Supply Chain Blog

An Uncertain 2016 Ahead

 

Dear Friends,

Jr

The tea leaves have me questioning what America will experience both economically and from a logistics point of view as we enter the cold New Year. 

The Department of Labor reported a solid 292,000 gain in payrolls in December beating expectations, and the unemployment rate is holding at five percent. The service sector was the big driver gaining 230,000 jobs, manufacturing 8,000 jobs, the public sector 17,000 jobs and construction jumped by 45,000 positions.

For-hire trucking gained 5,300 jobs in December for a total of 19,100 total added positions in 2015. 

The Census Bureau reported that orders for manufactured goods dropped 0.2 percent in November. The Institute for Supply Management (ISM) manufacturing index dropped to 48.2 in December, below 50 signals a contraction. This is the second consecutive quarter this measure has been below 50 which should cause concern. Usually this would trigger thoughts of recession; but, there is reason for hope. 

The manufacturing section is still producing more than it did a year ago with the combination of the strong dollar, weak exports, and a crisis in energy and commodity prices. Production saw a slight increase, adding 8,000 in December, which is a nice increase given the shift to automation affecting job growth. These are typically good paying jobs. I maintain that until inventories are under control we won’t see improvement in manufacturing. 

The ISM non-manufacturing measure fell a little in December to a 55.3 reading showing continued strength in the domestic service oriented economy. In that manufacturing is about 15 percent of the United States GDP, let’s focus on the service sector which is doing well. 

Consumers drive about 80 percent of GDP; let’s look at how they are doing. The retail numbers are in from the holiday season and it looks like consumers spent, not as much as hoped. 

The National Retail Federation (NRF) says holiday spending was up 3 percent more than the previous year, less than the 3.7 percent they had predicted. In 2014 sales increased 4.1 percent over a very weak 2013 sales year.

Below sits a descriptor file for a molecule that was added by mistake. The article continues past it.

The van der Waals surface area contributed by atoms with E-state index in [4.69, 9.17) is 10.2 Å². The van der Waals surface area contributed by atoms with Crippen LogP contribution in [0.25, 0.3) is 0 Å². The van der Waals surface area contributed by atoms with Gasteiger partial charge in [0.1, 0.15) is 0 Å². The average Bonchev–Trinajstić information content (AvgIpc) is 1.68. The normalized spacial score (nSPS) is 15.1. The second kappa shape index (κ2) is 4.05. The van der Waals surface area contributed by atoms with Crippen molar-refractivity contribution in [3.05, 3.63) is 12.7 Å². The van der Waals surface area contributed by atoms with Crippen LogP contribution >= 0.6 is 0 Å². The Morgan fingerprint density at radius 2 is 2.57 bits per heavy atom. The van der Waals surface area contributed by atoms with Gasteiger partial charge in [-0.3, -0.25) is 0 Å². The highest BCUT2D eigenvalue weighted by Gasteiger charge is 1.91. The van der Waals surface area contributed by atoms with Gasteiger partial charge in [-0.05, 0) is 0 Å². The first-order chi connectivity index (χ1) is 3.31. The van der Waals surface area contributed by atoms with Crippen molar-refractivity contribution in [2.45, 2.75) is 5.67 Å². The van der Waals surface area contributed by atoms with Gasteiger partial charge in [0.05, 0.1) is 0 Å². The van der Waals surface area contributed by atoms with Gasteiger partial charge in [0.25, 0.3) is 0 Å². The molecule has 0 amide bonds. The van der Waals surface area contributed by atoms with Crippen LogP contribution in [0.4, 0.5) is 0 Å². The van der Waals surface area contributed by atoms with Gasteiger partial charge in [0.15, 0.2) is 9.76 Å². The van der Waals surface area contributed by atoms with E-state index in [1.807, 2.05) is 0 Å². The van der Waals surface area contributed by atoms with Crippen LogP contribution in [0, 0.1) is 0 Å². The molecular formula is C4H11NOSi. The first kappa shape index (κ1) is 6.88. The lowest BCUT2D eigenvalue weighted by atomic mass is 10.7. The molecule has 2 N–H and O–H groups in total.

Following the trend over the last several years, brick and mortar stores were challenged and e-commerce sites surged. The NRF said e-commerce sales jumped 9 percent to $105 billion surpassing expectations. 

There were some winners such as L Brands (Victoria’s Secret & Bath & Body Works) which saw 8 percent growth. Losers include Macy’s and Gap Inc., while others have yet to report. 

It is telling that Walmart announced they would be closing 154 U.S. stores as part of a plan to close 269 stores worldwide. One must assume that will be placing renewed emphasis on their e-commerce efforts to beef up the battle with Amazon. The Walmart Express model has been abandoned. 

In short, if you are a pessimist there are signs to fuel those thoughts and if you are an optimist, there is plenty to feel good about. 

The psychology of consumers will continue to drive what happens. A falling stock market will impact their 401K accounts and cause worry, higher home values will make them feel good, presidential candidates from both parties will preach fear while a growing employment picture will make them feel secure. Will consumers spend? It’s uncertain for now.

The Freight Market 

Freight surged in the final week of 2015 and that trend continued into the first week of the New Year. This shouldn’t cause excitement as it is the usual freight pattern after a holiday period when trucks are back on the road handling backlogs of orders. 

The American Trucking Associations (ATA) reported modest gains in tonnage to finish out 2015. The seasonally adjusted December measure showed growth of 1 percent over November’s volume, ending on a weaker freight market for the year. 

Wagner TruckLoad board operator DAT said load-to-truck ratios ended the year with demand increasing for the last week of 2015. The dry van load-to-truck ratio increased from 1.9 to 3.4 loads per truck as van load posts were up 27 percent but the New Year isn’t as kind. 

DAT said that in the week of January 6th through the 16th, dry van load posts decreased 21 percent while truck posts were up 29 percent. As a result, the load-to-truck ratio dropped 38 percent, from 2.7 to 1.7 loads per truck. The national average van rate dropped 5 cents last week to $1.68 per mile.